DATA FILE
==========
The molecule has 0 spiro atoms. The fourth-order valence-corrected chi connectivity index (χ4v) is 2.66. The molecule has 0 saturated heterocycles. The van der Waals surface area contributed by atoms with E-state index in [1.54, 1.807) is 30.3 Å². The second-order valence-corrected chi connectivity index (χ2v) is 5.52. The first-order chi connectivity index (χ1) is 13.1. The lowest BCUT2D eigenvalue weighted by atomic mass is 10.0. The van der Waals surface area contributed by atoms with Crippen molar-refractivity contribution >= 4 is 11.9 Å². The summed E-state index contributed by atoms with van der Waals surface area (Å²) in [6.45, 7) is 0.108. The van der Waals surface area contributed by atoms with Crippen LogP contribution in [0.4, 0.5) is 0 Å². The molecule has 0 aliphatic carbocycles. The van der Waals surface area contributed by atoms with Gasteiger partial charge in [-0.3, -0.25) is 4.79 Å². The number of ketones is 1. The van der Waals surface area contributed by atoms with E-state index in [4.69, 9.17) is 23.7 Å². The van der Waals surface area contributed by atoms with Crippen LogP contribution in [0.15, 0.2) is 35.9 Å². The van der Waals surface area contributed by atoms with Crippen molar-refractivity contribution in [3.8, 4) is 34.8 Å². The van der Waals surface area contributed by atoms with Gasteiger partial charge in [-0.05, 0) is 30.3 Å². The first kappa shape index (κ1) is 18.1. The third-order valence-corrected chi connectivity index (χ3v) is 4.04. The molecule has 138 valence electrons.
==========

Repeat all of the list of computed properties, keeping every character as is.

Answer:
The molecule has 0 spiro atoms. The fourth-order valence-corrected chi connectivity index (χ4v) is 2.66. The molecule has 0 saturated heterocycles. The van der Waals surface area contributed by atoms with E-state index in [1.54, 1.807) is 30.3 Å². The second-order valence-corrected chi connectivity index (χ2v) is 5.52. The first-order chi connectivity index (χ1) is 13.1. The lowest BCUT2D eigenvalue weighted by atomic mass is 10.0. The van der Waals surface area contributed by atoms with Crippen molar-refractivity contribution >= 4 is 11.9 Å². The summed E-state index contributed by atoms with van der Waals surface area (Å²) in [6.45, 7) is 0.108. The van der Waals surface area contributed by atoms with Crippen LogP contribution in [0.4, 0.5) is 0 Å². The molecule has 0 aliphatic carbocycles. The van der Waals surface area contributed by atoms with Gasteiger partial charge in [-0.3, -0.25) is 4.79 Å². The number of ketones is 1. The van der Waals surface area contributed by atoms with E-state index in [4.69, 9.17) is 23.7 Å². The van der Waals surface area contributed by atoms with Crippen LogP contribution in [0.15, 0.2) is 35.9 Å². The van der Waals surface area contributed by atoms with Crippen molar-refractivity contribution in [3.8, 4) is 34.8 Å². The van der Waals surface area contributed by atoms with Gasteiger partial charge in [-0.05, 0) is 30.3 Å². The first kappa shape index (κ1) is 18.1. The third-order valence-corrected chi connectivity index (χ3v) is 4.04. The molecule has 138 valence electrons.